Nebraska Marijuana Advocates Establish 2020 Campaign Committee – Weed News

Two Nebraska state senators, Anna Wishart and Adam Morfeld, will lead a newly formed campaign committee, Nebraskans for Sensible Marijuana Laws, for the purpose of running a 2020 ballot initiative to reform marijuana laws in Nebraska via constitutional amendment. The committee will file its initial paperwork with the Nebraska Secretary of State on Thursday morning.

Nebraskans for Sensible Marijuana Laws will prioritize the right for Nebraskans to use marijuana for medical purposes.

“Today is the first step towards establishing a compassionate medical marijuana law for sick and suffering Nebraskans,” said Sen. Wishart, who has been the lead sponsor of medical marijuana bills in the last several legislative sessions. “Thirty-two states have already adopted effective medical marijuana laws, and Nebraska will soon be joining their ranks.”

Medical marijuana initiatives were approved by voters this year in Oklahoma, Missouri, and Utah.

“Elected officials have had their opportunity to take action and failed,” said Sen. Morfeld, who helped lead the successful 2018 Medicaid Expansion ballot initiative in Nebraska. “Patients cannot wait any longer, and it’s now time for Nebraska voters to decide this issue.”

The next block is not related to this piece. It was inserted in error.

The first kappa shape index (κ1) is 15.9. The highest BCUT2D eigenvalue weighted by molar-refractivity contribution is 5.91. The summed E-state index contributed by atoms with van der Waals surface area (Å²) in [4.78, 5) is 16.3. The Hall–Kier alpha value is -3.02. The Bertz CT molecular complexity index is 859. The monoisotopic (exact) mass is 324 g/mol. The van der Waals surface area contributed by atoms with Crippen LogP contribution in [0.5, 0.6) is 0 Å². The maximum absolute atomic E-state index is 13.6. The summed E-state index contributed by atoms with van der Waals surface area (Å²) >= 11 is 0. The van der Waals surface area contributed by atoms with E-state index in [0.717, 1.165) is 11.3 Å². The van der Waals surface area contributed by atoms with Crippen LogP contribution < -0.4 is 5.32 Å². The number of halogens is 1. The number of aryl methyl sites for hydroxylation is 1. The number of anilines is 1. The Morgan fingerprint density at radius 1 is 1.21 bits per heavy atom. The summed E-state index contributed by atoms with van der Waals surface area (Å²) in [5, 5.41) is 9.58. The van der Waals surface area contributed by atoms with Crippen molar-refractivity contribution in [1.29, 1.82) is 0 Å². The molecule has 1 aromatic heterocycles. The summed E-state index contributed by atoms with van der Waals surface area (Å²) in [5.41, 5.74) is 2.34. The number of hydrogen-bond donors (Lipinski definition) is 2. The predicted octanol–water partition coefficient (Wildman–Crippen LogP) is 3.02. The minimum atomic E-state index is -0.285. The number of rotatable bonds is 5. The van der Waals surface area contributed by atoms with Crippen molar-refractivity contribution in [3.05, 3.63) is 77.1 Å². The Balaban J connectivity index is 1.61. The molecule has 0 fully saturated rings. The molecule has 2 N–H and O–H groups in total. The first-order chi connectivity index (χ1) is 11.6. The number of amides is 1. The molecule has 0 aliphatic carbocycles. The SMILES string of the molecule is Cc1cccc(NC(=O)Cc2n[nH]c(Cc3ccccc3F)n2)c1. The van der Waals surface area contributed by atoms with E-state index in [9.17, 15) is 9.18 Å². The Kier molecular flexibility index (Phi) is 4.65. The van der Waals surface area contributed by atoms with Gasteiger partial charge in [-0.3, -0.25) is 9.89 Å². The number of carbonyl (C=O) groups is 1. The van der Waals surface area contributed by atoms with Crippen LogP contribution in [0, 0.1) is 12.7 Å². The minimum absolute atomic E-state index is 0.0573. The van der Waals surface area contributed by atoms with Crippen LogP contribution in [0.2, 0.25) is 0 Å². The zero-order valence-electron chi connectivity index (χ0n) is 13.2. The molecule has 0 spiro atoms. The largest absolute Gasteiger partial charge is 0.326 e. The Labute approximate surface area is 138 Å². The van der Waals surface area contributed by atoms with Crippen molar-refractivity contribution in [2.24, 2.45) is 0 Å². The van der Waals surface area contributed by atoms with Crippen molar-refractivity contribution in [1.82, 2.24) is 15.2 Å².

In addition to Wishart and Morfeld serving as co-chairs, the politically diverse campaign committee includes:

Elizabeth Seacrest, campaign treasurer and registered Independent; Dexter Schrodt, campaign committee member and registered Republican; John Cartier, campaign committee member and registered Democrat; and Matthew Schweich, deputy director for the Marijuana Policy Project, a leading national marijuana reform organization. Schweich has helped lead five successful marijuana-related ballot initiatives over the past two election cycles in Maine, Massachusetts, Michigan, Nevada, and Utah.

“The Marijuana Policy Project is excited to work with Nebraskans for Sensible Marijuana Laws in pursuit of marijuana policies that truly serve the interests of the people,” Schweich said. “Medical marijuana is a bipartisan issue that enjoys strong support across the country, including in

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